Kall is, however, troubled by memories of another communion than that of the State. He remarks, “One might speak of ‘love’ as an obsolete, romantic concept, but I am afraid it exists anyway, and from its very inception it contains an indescribably painful element.” He has these vestigial feelings for his wife Linda—beautiful, strong, uncommunicative—and desperately unhappy. To him she has become a frightening and almost hateful enigma.

But even more disturbing to Leo Kall’s peace of mind is his immediate superior in the laboratory, Edo Rissen. It is not simply that Leo Kall, a petty Othello of the test-tube kind, suspects his wife of previous infidelities with Rissen. It is that they have something in common that he has not, something that perhaps he once had. Rissen is too casual, too lax, too permissive—in short, too humane. He has an inner core of security that protects him from the multiple terrors in the power struggle of the State. He is, in other words, suspect as a fellow-soldier and a throw-back to the “Civilian Era.” In the thought-controlled society of the Worldstate, Rissen observes sagely but without a trace of smug phrase-making: “No fellow-soldier over forty can have a clear conscience.”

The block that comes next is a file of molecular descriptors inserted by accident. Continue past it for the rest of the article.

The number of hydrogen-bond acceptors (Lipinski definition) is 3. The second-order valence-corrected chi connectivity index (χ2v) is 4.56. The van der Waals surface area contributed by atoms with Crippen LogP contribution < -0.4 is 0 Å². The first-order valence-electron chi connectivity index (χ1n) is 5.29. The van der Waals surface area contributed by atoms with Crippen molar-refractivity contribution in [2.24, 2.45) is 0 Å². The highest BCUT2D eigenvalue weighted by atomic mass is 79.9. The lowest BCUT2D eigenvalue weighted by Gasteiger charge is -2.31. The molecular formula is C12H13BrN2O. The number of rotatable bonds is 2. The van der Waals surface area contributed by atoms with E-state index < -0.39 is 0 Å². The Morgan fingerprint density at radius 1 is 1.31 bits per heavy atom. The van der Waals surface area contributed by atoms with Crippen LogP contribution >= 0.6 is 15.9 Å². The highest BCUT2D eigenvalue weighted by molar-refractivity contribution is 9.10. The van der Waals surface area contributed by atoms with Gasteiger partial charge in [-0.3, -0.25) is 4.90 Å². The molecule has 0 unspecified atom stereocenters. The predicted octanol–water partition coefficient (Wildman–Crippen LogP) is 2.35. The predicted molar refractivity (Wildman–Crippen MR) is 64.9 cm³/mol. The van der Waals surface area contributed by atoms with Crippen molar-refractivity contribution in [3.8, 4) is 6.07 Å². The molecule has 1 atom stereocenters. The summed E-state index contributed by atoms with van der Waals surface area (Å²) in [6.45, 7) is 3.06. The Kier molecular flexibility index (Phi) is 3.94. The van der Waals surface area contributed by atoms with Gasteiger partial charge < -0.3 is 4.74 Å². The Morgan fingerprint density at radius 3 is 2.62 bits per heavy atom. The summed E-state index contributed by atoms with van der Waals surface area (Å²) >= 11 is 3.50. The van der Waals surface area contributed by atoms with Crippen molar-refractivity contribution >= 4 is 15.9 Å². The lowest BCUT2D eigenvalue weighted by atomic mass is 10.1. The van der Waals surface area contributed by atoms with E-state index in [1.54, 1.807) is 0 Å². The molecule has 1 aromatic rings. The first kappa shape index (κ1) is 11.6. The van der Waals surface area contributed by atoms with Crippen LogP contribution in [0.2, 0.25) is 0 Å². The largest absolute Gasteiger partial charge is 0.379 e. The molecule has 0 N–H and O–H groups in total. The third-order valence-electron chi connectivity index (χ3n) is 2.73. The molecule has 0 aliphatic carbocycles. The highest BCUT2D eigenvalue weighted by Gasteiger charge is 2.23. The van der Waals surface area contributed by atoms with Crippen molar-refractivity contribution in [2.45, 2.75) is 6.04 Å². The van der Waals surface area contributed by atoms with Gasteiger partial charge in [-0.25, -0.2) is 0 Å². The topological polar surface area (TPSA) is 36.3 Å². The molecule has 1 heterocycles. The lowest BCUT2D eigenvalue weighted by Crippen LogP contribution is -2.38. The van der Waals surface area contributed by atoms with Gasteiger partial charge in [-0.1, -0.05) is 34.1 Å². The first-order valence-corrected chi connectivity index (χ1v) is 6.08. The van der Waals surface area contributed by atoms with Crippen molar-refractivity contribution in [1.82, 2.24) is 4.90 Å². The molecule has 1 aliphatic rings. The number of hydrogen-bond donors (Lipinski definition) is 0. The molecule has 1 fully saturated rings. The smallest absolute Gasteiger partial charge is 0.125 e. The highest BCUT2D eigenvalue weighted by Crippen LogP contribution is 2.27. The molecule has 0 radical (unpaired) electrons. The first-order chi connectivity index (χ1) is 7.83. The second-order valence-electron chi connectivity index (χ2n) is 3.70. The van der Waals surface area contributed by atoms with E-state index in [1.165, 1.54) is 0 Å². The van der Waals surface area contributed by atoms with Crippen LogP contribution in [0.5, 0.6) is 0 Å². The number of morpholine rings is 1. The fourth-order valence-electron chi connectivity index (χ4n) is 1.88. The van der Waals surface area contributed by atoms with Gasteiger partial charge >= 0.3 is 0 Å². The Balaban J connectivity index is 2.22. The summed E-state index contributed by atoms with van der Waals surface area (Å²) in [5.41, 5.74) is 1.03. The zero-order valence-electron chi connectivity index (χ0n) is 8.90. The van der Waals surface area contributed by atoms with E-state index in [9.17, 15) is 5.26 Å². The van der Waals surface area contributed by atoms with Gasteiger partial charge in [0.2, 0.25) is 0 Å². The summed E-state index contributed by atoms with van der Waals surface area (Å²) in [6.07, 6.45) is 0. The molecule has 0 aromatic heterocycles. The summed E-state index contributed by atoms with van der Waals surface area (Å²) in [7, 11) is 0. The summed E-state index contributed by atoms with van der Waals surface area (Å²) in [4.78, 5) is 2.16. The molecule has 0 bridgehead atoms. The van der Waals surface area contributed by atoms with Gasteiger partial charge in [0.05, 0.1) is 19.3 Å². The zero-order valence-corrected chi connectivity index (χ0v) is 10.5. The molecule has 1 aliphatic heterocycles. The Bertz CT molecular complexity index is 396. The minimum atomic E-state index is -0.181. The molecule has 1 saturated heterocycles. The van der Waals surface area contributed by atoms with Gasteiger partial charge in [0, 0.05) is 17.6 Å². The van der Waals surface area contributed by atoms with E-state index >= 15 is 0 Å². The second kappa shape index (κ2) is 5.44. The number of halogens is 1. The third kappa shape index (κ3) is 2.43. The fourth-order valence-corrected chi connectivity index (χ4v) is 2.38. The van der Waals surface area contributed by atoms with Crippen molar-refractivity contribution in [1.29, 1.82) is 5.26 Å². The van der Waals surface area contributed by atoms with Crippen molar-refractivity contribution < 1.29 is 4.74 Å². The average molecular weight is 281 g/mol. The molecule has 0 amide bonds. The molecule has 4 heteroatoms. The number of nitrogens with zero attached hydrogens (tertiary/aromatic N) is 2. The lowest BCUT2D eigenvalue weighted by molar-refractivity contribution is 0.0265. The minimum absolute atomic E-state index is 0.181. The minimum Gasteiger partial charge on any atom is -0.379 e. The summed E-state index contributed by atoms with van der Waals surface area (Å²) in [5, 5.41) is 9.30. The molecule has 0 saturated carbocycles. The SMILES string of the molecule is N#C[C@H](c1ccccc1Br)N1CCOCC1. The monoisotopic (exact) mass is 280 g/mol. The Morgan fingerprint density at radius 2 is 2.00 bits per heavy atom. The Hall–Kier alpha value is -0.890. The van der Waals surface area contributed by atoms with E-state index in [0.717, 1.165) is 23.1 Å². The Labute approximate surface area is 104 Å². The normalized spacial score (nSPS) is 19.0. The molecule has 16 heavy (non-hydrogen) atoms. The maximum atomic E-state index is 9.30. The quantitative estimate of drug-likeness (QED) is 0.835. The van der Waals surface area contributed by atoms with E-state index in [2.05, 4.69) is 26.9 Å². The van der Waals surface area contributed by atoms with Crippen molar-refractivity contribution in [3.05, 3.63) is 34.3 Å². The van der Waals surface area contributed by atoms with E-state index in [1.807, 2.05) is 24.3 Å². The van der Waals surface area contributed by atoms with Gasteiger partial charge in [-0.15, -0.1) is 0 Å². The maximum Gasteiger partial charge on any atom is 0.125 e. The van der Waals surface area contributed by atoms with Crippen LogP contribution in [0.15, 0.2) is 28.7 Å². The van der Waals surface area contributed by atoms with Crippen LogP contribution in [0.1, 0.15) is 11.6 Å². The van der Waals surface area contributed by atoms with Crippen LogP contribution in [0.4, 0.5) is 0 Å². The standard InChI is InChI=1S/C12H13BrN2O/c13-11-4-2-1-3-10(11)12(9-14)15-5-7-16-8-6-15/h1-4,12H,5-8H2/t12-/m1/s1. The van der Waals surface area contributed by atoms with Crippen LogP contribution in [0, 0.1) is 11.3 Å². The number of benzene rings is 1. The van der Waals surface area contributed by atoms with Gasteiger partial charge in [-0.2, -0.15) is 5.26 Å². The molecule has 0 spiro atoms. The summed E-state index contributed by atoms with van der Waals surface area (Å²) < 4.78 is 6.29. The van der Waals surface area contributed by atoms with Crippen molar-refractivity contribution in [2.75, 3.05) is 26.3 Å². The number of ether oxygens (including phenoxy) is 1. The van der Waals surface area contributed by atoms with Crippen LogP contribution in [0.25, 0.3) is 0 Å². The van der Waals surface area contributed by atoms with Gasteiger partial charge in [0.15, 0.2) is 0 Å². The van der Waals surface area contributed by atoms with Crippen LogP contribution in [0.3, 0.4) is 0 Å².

This is, of course, why citizens over the age of ten had to be deported from Plato’s Republic and the past had to be systematically eradicated in the society of 1984. History is heresy.

Leo Kall, approaching forty, caught up in the State’s network of mutual suspicion, and running short on tranquilizers, strikes out at his imagined adversaries. He performs a kind of mental rape on Linda, with some Kallocain smuggled out of the laboratory. Disappointed in the results, he brings about the arrest and subsequent trial of Rissen.